“Golf wasn’t my friend at the time. It was something that had become very stressful and it was weighing on me and I just didn’t like doing it. And, look, now . . . . what a difference a year makes,” said Lowry.

Only once before had Lowry led going into the final round of a Major, at the US Open in Oakmont three years ago. That, too, was a painful experience as he was usurped by Dustin Johnson; but, this time, in proving that mistakes are only mistakes if you fail to learn from them, Lowry – with caddie Brian Martin by his side – took on all-comers in a manner which few, from the Willie Park Snr in the original staging all those years ago in 1860, to even some of the modern greats, have managed to achieve victory.

Lowry, who carried a four-stroke lead into the final round, admitted: “I didn’t even know going out this morning if I was good enough to win a Major. I knew I was able to put a few days together. I knew I was able to play the golf course. I just went out there and tried to give my best. I’m here now, a Major champion. I can’t believe I’m saying it, to be honest.”

In the run-up to the championship, Lowry had a late case of nerves. The reason? He knew he was playing well, in a season which started off back in January with a win in the Abu Dhabi championship. A run of good form over the summer had only served to build up his own expectations and, on Wednesday, the eve of the championship, it hit him like a ton of bricks.

It was then that his coach, Neil Manchip, took him for a coffee in the Bushmills Inn close to the rented house which they’d taken for the week. The two found a quiet corner and talked and talked for 40 minutes as if solving the problems of the world, even if that world was their own golfing one.

“I think the talk changed a lot because I was quite nervous and anxious. The last thing you want to do is come up here and miss the cut. And that was kind of in my mind.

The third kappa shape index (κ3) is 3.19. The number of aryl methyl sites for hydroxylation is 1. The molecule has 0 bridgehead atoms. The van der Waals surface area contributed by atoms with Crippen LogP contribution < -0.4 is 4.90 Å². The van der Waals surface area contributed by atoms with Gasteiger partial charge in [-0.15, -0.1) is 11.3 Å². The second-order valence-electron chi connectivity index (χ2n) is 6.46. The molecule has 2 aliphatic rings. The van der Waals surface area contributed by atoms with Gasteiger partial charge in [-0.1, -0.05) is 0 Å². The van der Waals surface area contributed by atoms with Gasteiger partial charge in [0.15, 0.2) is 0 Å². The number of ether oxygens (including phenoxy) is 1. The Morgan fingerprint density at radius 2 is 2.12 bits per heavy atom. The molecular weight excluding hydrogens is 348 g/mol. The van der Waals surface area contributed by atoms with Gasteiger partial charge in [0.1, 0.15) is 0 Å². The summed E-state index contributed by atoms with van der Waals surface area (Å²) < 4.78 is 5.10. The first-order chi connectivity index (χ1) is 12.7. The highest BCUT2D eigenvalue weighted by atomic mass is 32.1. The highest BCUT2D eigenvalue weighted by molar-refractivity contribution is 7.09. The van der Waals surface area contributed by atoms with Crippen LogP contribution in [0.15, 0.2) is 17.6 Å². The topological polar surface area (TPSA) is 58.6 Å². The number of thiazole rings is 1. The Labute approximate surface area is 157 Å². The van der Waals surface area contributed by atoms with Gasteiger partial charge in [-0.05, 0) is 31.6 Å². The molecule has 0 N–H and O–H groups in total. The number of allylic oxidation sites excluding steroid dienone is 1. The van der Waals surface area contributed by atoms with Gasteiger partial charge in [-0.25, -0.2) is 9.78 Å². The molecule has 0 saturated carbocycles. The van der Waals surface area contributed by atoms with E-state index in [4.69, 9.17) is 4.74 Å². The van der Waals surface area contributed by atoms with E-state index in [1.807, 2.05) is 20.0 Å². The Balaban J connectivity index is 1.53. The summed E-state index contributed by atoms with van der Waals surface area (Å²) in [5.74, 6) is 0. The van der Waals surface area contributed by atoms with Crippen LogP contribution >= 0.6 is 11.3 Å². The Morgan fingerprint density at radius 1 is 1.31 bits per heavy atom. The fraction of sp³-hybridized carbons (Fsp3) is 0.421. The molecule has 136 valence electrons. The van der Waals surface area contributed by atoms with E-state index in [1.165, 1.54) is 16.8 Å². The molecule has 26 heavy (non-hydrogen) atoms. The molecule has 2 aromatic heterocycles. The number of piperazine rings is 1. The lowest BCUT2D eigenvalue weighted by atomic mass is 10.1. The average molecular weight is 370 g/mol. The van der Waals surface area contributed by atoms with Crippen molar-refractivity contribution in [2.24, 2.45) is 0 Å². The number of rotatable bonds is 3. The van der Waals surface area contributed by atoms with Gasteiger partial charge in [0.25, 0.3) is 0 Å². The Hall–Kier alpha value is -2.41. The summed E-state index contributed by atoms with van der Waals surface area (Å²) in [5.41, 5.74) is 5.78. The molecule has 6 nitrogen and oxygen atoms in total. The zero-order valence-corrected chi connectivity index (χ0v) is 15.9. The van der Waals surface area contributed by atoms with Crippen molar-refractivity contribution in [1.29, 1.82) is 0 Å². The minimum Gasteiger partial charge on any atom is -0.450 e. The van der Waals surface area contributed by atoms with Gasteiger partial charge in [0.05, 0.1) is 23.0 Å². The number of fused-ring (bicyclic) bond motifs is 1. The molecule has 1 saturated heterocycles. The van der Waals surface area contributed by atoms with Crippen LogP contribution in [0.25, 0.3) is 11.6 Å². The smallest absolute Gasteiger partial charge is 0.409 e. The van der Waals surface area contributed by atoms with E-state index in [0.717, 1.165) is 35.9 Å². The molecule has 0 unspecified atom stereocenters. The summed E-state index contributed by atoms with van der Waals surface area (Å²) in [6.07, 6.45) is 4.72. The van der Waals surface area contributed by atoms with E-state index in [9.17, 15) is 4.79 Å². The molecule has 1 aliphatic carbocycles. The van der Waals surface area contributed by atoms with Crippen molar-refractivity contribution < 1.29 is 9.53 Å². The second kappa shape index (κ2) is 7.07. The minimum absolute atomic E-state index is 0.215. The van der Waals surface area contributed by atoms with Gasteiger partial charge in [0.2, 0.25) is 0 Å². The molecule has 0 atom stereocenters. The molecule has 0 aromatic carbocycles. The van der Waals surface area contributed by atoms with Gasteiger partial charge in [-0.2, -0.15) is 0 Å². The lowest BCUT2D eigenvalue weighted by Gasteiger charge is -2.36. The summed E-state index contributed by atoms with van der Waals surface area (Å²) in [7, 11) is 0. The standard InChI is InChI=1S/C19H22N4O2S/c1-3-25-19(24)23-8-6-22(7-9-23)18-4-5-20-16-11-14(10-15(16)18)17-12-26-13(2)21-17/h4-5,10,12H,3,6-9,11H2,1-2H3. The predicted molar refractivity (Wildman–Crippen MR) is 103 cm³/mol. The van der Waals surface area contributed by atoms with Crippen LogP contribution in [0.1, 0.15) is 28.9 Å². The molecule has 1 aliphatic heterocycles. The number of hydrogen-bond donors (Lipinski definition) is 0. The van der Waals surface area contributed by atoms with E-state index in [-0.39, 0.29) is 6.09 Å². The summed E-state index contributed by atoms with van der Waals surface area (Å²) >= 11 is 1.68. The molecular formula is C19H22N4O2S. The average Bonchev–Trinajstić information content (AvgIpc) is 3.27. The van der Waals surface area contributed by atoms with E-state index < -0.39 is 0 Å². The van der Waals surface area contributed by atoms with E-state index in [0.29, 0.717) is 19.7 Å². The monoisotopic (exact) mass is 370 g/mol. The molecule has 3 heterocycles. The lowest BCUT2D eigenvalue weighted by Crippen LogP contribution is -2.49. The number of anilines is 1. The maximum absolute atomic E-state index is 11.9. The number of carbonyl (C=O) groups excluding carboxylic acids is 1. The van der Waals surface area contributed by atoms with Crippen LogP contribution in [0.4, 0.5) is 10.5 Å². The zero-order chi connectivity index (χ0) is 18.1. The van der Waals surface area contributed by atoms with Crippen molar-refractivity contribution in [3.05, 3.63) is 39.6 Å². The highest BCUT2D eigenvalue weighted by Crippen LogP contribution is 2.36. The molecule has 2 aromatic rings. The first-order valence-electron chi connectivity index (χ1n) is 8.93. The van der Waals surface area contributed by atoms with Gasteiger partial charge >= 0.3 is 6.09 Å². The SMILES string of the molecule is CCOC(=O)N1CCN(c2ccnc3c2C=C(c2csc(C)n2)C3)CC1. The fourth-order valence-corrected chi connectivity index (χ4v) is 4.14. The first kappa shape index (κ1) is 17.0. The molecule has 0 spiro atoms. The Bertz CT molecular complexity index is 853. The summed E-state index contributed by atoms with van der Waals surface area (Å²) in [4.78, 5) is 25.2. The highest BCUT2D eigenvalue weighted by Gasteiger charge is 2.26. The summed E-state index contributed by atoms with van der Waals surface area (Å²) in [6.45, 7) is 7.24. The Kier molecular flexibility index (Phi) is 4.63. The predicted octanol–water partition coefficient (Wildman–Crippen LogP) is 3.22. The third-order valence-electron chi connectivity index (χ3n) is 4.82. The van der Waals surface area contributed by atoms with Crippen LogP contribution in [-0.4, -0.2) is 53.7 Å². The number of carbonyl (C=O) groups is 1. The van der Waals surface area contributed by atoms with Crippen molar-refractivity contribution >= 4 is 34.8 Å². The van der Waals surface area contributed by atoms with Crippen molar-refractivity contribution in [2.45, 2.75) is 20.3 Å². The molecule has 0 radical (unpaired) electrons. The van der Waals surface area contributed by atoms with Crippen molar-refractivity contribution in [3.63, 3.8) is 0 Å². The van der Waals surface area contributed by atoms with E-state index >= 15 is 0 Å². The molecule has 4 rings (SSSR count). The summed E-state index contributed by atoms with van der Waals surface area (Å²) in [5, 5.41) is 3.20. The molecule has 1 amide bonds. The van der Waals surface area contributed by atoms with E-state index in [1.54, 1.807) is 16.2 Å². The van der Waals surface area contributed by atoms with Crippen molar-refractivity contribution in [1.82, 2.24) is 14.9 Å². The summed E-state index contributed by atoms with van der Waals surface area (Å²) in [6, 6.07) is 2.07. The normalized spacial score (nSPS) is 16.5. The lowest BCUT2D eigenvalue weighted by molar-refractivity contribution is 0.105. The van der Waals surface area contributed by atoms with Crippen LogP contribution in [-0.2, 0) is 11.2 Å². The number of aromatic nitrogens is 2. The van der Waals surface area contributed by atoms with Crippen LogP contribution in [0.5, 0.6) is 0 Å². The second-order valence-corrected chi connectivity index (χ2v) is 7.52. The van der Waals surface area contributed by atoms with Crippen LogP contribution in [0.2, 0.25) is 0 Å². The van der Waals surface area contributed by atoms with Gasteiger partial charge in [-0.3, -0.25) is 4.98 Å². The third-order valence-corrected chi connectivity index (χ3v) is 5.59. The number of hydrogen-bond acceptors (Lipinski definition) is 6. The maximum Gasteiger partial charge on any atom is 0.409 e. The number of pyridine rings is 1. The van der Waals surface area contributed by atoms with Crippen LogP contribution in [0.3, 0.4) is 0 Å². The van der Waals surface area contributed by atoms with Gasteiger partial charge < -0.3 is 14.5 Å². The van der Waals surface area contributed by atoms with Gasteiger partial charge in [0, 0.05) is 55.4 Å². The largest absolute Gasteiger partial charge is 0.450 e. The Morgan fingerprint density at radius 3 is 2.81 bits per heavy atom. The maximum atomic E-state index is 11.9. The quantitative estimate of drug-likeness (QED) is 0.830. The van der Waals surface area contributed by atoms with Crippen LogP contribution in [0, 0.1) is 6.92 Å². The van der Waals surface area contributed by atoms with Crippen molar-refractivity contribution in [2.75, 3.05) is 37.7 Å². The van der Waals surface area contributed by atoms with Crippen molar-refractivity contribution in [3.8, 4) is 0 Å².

“I wanted to play at least four days, and wanted to put up a good show for myself. So, yeah, it really settled me down. [Afterwards] I really felt like I could go out and perform to the best of my ability the next day. So it obviously helped me an awful lot along the way,” recalled Lowry.

Took control

Lowry led for most of the first round, until JB Holmes edged past him at the death on Thursday evening, but then took control as one day followed another to finally get the job done in style.

“I think the win is huge for Irish golf. I think it’s big for Irish sport. I’m a huge sports fan. People know that. People in Ireland know that. I’m a big GAA man. I think it’s a very tight-knit community and I think those people will [appreciate the win]. I’d say people that peopled watched golf today that never watched golf before, that’s probably how I’d say it.”

As a child growing up, the son of Brendan Lowry, part of that famous Offaly winning All-Ireland team in 1982, it was golf that shone through.

“I was always a bit too slow for the big ball. I knew where the goals were, but I was never good enough. Like, I played football growing up, and football was obviously huge in my house. It was everything where I was from, the town we grew up in. I was in school, 500 kids, and I was the only person that played golf. That’s kind of where we came from.”

Lowry has followed his own path, and the journey – with its ups and downs – has been wonderful. So far. Ryder Cups. Olympics. Other Majors. There’s a ways to go yet.